In The Minister’s Black Veil by Nathaniel Hawthorne, the author seeks to convey that although all individuals are sinners, members of society will condemn those who seek to confront their own faults. This conclusion was drawn from the many motifs which relate to Puritan society, particularly the superstitions and Christian ideologies of many New Englanders during the 18th century. In this tale, Mr. Hooper’s donning of the black veil is viewed as a change which alters his countenance indefinitely; from the moment it is introduced, those who view it are awestruck. The mere sight of Mr. Hooper even acts as a “signal for the bell to cease its summons”. As murmurs spread throughout the congregation, Mr. Hooper preaches of “secret sin, and those
During the period of American Gothic literature, authors, such as Nathaniel Hawthorne and Edgar Allan Poe, incorporated the sinister perspective of the human nature in their writings. Both Hawthorne’s symbolic short story, “The Minister’s Black Veil”, and Poe’s violent fiction, “The Tell-Tale Heart”, demonstrate separation and symbolism throughout the course of each story. In Hawthorne’s story, the protagonist, Minister Hooper, decides to wear a black veil over his face and vows to never remove it. This vow continues to the point of his death. Mr. Hooper’s decision to wear the black veil consequently separates him from society. Hawthorne uses the veil to symbolize the human psyche and efforts to hide sins. In Poe’s story, the narrator is the caretaker of an old man with a blind eye. He describes his internal discomfort when he sees the eye, and later devises a plan to murder the old man. His separation from humanity due to the uneasy feeling of the old man’s pale, blind eye are shown through his efforts to commit murder.
Guilt and shame haunt all three of the main characters in The Scarlet Letter, but how they each handle their sin will change their lives forever. Hester Prynne’s guilt is publicly exploited. She has to live with her shame for the rest of her life by wearing a scarlet letter on the breast of her gown. Arthur Dimmesdale, on the other hand, is just as guilty of adultery as Hester, but he allows his guilt to remain a secret. Instead of telling the people of his vile sin, the Reverend allows it to eat away at his rotting soul. The shame of what he has done slowly kills him. The last sinner in this guilty trio is Rodger Chillingworth. This evil man not only hides his true identity as Hester’s husband, but also mentally torments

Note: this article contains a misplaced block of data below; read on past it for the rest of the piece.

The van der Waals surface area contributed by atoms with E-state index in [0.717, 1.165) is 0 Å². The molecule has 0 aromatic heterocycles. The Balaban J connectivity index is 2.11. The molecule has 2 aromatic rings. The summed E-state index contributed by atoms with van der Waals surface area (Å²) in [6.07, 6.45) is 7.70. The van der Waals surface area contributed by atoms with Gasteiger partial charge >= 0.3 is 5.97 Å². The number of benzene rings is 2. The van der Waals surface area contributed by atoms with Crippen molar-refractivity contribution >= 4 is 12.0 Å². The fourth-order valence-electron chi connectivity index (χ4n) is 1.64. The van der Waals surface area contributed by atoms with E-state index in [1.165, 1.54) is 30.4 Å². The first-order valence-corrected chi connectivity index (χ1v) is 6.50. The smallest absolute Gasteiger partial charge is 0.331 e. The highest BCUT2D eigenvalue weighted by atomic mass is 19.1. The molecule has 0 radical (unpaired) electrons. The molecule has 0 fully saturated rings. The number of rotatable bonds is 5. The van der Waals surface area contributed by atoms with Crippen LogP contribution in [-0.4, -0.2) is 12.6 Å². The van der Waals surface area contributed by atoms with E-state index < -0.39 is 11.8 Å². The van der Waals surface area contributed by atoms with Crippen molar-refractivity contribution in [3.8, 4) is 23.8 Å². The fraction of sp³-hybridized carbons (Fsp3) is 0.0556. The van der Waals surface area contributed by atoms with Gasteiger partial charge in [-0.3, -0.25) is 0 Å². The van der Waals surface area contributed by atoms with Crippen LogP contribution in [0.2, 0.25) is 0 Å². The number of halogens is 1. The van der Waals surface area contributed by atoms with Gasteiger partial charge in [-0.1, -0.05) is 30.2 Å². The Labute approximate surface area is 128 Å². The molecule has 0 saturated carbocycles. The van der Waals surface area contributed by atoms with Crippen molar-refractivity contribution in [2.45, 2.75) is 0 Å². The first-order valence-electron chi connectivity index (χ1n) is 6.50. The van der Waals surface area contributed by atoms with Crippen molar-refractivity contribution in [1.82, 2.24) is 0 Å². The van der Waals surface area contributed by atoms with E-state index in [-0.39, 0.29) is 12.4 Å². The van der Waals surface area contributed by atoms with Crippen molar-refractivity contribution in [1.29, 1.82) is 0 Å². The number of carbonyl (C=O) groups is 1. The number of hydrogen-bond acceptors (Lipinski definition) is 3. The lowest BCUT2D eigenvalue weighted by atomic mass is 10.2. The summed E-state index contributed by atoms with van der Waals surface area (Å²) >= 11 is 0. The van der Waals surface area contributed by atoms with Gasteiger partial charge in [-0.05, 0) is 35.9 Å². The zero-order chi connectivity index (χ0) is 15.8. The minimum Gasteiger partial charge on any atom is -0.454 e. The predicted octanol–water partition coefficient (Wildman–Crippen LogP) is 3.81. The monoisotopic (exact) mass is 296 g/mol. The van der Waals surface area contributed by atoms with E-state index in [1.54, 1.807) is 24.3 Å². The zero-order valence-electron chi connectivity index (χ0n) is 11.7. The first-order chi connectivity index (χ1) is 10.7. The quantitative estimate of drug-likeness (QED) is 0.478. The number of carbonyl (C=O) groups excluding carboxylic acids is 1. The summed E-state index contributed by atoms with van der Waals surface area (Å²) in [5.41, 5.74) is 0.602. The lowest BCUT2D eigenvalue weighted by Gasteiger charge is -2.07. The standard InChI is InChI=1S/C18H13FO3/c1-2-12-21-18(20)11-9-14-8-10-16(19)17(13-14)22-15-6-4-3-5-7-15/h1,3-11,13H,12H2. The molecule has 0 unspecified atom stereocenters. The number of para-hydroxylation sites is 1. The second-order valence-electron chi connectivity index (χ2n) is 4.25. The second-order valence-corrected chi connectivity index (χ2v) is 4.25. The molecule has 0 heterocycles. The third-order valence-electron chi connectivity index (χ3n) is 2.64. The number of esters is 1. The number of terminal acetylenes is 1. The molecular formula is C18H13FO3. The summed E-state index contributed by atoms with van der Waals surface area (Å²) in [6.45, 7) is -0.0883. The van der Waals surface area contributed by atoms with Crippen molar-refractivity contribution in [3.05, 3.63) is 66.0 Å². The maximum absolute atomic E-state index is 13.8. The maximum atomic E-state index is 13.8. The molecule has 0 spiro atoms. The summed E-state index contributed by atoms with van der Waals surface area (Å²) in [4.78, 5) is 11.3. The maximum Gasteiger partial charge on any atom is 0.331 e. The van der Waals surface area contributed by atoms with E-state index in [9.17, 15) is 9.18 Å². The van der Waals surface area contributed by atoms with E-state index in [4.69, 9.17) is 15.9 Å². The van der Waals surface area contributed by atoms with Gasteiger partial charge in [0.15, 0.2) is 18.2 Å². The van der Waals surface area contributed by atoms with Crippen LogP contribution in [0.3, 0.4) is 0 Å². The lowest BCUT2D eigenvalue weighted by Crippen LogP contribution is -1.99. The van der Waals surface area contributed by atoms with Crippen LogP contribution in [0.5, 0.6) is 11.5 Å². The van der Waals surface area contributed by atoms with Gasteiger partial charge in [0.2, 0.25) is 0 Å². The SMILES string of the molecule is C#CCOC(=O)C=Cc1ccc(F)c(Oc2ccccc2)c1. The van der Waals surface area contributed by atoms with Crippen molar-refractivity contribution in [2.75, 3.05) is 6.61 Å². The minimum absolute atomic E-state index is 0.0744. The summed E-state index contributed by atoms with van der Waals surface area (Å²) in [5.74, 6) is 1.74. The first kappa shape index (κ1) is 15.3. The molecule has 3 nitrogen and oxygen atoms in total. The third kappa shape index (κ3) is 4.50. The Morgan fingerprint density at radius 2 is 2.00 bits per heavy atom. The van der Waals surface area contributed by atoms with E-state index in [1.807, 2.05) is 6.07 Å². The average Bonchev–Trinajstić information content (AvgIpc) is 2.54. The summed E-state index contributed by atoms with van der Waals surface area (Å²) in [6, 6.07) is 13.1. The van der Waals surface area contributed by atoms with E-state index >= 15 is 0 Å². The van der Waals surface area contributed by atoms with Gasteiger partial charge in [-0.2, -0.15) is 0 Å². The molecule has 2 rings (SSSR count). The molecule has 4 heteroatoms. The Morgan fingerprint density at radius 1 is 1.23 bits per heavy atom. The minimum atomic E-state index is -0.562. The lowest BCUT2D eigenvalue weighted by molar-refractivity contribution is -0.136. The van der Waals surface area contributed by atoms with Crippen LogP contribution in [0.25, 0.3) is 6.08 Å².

The author, Nathaniel Hawthorne, is the nephew of John Hathorne. During the Salem Witch Trials, the only judge that did not apologize for the remorseless and cruel acts that were put upon many men and women was in fact John Hathorne. Nathaniel changed his last name from Hathorne to Hawthorne in an attempt to disassociate himself from his uncle. John Hathorne is the reason why Nathaniel Hawthorne is obsessed with the puritan times. Hawthorne lived in the 1800s, but the setting of the novel is based before the Salem Witch Trials were held in the 1600s. In his novel, The Scarlet Letter, Nathaniel Hawthorne uses the symbolism of the scarlet letter, Dimmesdale, and burrs to contribute to the overall theme of guilt.
American Romanticism was a literary and artistic movement that placed emphasis on strong emotions. Emotions intensified most were ones such as horror and terror, as well as awe. In, “The Minister’s Black Veil,” by Nathaniel Hawthorne, the emotions of horror, terror, and awe are drawn upon throughout the story, which follows the events and reactions of the citizens of a village after their resident minister suddenly starts to wear a black veil, which invokes discomfort and fear into the people. As with many of his stories, Hawthorne developed “The Minister’s Black Veil” around a symbol, which in this case is the veil. The veil represents that even the people that seem like they have nothing to hide or be ashamed of do, just as everyone else does. Hawthorne also makes the point of saying that although people do have secrets that they wish to not make a matter of, others still do not respect their privacy, and may even go out of their way to wonder and discuss the subject of the secret, without confronting the person themselves about it.